However, for companies with a strong balance sheet and stable cash flows, this is a great time to position for growth. It is an environment rich in possibility and highly conducive to disruptive change. We have truly hit the "reset button," so basic customer loyalty is up for grabs.

In a market environment and competitive landscape that is likely to be fundamentally different from the past, we have been advising our clients to focus on five critical activities in order to prepare their organizations for the next phase of growth:

1. Know your consumer/shopper This is definitely the time to develop superior consumer/shopper insights, and to consider the specific strategic implications for the organization: what segments to focus on, what channels/stores to prioritize, how go-to-market efforts should be organized, where resources should be allocated, and what organizational capabilities will be critical for success. This requires companies to go beyond the generalities of syndicated data and broad-based consumer surveys. In-depth customer/shopper knowledge will be critical for devising ways to target the "new consumer" with products and services that will meet their recession needs and post-recession values.

2. Understand the specific implications for your organization With a clear, in-depth understanding of consumers/shoppers informed by original research, executives should ask themselves: Is our long-range strategy still valid? What aspects of our plan should be modified? Do we have the right portfolio of products and services to address changing market needs? Are we structured in a way that will allow us to respond most efficiently and effectively to market opportunities? Do we have the right resources and capabilities to succeed?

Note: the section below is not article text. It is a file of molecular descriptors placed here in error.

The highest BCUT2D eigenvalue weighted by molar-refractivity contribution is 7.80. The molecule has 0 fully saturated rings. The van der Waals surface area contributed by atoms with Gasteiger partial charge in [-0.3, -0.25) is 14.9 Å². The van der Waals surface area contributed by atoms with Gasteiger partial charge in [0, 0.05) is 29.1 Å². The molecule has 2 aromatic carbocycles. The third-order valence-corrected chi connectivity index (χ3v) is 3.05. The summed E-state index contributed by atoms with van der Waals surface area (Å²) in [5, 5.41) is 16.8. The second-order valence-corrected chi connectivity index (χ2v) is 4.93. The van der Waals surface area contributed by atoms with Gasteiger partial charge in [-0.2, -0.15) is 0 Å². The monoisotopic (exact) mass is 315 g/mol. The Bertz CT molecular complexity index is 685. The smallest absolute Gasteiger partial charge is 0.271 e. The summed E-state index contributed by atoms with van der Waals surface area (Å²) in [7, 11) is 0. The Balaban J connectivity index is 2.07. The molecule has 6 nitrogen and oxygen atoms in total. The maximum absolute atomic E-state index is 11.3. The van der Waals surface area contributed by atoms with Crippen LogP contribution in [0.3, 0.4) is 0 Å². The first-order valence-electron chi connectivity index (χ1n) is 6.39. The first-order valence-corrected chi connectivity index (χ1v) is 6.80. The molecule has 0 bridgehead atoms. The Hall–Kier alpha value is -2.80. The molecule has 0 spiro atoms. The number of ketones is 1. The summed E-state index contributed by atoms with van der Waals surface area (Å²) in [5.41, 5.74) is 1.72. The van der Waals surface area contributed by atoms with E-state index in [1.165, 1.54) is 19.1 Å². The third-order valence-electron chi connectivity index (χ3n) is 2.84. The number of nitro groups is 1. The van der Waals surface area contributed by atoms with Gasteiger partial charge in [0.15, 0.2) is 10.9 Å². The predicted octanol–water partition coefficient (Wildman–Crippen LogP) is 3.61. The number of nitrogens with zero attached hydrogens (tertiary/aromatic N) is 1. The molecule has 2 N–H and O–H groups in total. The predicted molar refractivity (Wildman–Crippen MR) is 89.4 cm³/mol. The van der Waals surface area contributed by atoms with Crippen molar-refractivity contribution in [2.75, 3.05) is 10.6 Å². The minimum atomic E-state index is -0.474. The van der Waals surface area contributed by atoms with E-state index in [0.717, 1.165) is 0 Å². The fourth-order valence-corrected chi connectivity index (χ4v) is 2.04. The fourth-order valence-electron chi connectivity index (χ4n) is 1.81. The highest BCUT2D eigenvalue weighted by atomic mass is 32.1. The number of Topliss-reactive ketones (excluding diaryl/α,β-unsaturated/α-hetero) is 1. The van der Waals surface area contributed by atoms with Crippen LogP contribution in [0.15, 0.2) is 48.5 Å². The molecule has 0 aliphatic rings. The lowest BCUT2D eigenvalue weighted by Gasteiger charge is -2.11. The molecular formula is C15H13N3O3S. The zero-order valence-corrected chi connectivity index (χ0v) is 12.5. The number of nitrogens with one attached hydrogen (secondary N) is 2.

3. Plan for the uncertain Of course it is virtually impossible to predict with a reasonable level of accuracy how long the recession will last and how deep the downturn will take us. In the face of uncertainty, executives should model alternative scenarios and develop contingency plans in order to create an early and shared perspective on critical trigger points and alternative courses of action.

4. Define the meaning of and the role for innovation Empirical evidence shows that recessions are a great time to make customer-centric investments, particularly in innovation. In fact, many lasting product and service innovations have happened during recessionary times. Companies should think beyond vanilla product innovation and learn to incorporate partnerships and external networks. The external relationships create value-added differentiation by encouraging smart investment in areas where others may be cutting back.

Many lasting product and service innovations happened during recessionary times

Recession innovations

Source: AdvertisingAge, “Downtime Opportunity”, December 2008

5. Leverage the power of your balance sheet strategically and opportunistically Organizations with the right vision and sense of direction can make strategic and opportunistic investments, taking advantage of depreciated asset values in order to obtain greater scale, increase market coverage, diversify their portfolio, and/or acquire valuable assets and capabilities. 

The economic downturn has certainly created a challenging and environment for consumer product companies. It is also an opportune time to recalibrate brands and product assortment in order to capture the attention of the post-recession consumer.

Bridge Strategy Group is an experience-led general management consultancy committed to helping our clients rapidly improve their business performance. For more information, please contact us at 312-357-6740 or visit us at